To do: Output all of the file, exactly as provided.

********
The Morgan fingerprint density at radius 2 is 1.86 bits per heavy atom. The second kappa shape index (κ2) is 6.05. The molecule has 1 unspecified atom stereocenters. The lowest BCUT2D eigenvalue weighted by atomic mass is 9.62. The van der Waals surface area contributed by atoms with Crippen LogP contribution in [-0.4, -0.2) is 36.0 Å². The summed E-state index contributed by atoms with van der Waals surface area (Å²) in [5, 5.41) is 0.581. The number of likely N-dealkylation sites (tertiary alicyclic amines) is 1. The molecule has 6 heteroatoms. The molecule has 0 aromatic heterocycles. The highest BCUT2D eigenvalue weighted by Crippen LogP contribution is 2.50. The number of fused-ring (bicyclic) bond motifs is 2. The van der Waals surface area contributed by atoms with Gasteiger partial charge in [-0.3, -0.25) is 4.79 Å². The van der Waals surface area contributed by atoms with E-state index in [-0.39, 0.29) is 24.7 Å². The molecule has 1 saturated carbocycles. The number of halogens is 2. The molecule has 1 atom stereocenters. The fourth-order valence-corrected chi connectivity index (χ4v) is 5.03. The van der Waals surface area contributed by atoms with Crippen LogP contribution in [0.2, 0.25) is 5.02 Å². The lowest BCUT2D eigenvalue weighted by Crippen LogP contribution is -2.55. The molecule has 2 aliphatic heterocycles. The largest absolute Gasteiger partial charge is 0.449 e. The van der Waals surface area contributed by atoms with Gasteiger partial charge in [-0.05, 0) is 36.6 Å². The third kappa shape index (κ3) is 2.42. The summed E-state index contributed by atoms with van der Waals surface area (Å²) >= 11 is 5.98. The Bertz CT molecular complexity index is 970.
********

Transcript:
The Morgan fingerprint density at radius 2 is 1.86 bits per heavy atom. The second kappa shape index (κ2) is 6.05. The molecule has 1 unspecified atom stereocenters. The lowest BCUT2D eigenvalue weighted by atomic mass is 9.62. The van der Waals surface area contributed by atoms with Crippen LogP contribution in [-0.4, -0.2) is 36.0 Å². The summed E-state index contributed by atoms with van der Waals surface area (Å²) in [5, 5.41) is 0.581. The number of likely N-dealkylation sites (tertiary alicyclic amines) is 1. The molecule has 6 heteroatoms. The molecule has 0 aromatic heterocycles. The highest BCUT2D eigenvalue weighted by Crippen LogP contribution is 2.50. The number of fused-ring (bicyclic) bond motifs is 2. The van der Waals surface area contributed by atoms with Gasteiger partial charge in [-0.3, -0.25) is 4.79 Å². The van der Waals surface area contributed by atoms with E-state index in [-0.39, 0.29) is 24.7 Å². The molecule has 1 saturated carbocycles. The number of halogens is 2. The molecule has 1 atom stereocenters. The fourth-order valence-corrected chi connectivity index (χ4v) is 5.03. The van der Waals surface area contributed by atoms with Crippen LogP contribution in [0.2, 0.25) is 5.02 Å². The lowest BCUT2D eigenvalue weighted by Crippen LogP contribution is -2.55. The molecule has 2 aliphatic heterocycles. The largest absolute Gasteiger partial charge is 0.449 e. The van der Waals surface area contributed by atoms with Gasteiger partial charge in [-0.05, 0) is 36.6 Å². The third kappa shape index (κ3) is 2.42. The summed E-state index contributed by atoms with van der Waals surface area (Å²) >= 11 is 5.98. The Bertz CT molecular complexity index is 970.